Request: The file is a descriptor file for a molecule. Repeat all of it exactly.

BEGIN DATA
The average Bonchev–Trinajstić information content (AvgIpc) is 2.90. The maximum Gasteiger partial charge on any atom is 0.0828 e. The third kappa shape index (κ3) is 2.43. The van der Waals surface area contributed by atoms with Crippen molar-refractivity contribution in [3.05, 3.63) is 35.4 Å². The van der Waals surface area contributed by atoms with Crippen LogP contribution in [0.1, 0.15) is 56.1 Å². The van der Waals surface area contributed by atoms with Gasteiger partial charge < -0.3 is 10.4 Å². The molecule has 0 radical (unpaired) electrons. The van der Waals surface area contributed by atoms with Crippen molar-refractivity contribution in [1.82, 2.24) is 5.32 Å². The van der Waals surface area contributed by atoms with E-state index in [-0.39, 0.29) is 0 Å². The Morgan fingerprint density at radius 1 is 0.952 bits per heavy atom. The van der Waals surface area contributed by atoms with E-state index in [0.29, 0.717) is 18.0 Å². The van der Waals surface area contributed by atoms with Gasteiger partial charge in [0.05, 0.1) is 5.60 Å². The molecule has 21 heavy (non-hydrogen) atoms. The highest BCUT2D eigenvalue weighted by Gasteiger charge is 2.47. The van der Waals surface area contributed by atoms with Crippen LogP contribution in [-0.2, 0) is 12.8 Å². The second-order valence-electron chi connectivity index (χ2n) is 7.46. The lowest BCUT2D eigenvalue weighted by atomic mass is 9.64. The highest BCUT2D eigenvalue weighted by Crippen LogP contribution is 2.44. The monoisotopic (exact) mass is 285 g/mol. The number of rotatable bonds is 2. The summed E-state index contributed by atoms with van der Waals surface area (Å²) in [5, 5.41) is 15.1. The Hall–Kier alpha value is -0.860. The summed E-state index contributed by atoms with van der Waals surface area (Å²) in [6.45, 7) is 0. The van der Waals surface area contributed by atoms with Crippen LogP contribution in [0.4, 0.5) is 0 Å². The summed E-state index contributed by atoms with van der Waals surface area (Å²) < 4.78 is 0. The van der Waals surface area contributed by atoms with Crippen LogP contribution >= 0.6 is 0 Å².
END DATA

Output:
The average Bonchev–Trinajstić information content (AvgIpc) is 2.90. The maximum Gasteiger partial charge on any atom is 0.0828 e. The third kappa shape index (κ3) is 2.43. The van der Waals surface area contributed by atoms with Crippen molar-refractivity contribution in [3.05, 3.63) is 35.4 Å². The van der Waals surface area contributed by atoms with Crippen LogP contribution in [0.1, 0.15) is 56.1 Å². The van der Waals surface area contributed by atoms with Gasteiger partial charge < -0.3 is 10.4 Å². The molecule has 0 radical (unpaired) electrons. The van der Waals surface area contributed by atoms with Crippen molar-refractivity contribution in [1.82, 2.24) is 5.32 Å². The van der Waals surface area contributed by atoms with E-state index in [-0.39, 0.29) is 0 Å². The Morgan fingerprint density at radius 1 is 0.952 bits per heavy atom. The van der Waals surface area contributed by atoms with E-state index in [0.29, 0.717) is 18.0 Å². The van der Waals surface area contributed by atoms with Gasteiger partial charge in [0.05, 0.1) is 5.60 Å². The molecule has 21 heavy (non-hydrogen) atoms. The highest BCUT2D eigenvalue weighted by Gasteiger charge is 2.47. The van der Waals surface area contributed by atoms with Crippen LogP contribution in [-0.2, 0) is 12.8 Å². The second-order valence-electron chi connectivity index (χ2n) is 7.46. The lowest BCUT2D eigenvalue weighted by atomic mass is 9.64. The highest BCUT2D eigenvalue weighted by Crippen LogP contribution is 2.44. The monoisotopic (exact) mass is 285 g/mol. The number of rotatable bonds is 2. The summed E-state index contributed by atoms with van der Waals surface area (Å²) in [5, 5.41) is 15.1. The Hall–Kier alpha value is -0.860. The summed E-state index contributed by atoms with van der Waals surface area (Å²) in [6.45, 7) is 0. The van der Waals surface area contributed by atoms with Crippen LogP contribution in [0.4, 0.5) is 0 Å². The summed E-state index contributed by atoms with van der Waals surface area (Å²) < 4.78 is 0. The van der Waals surface area contributed by atoms with Crippen LogP contribution >= 0.6 is 0 Å².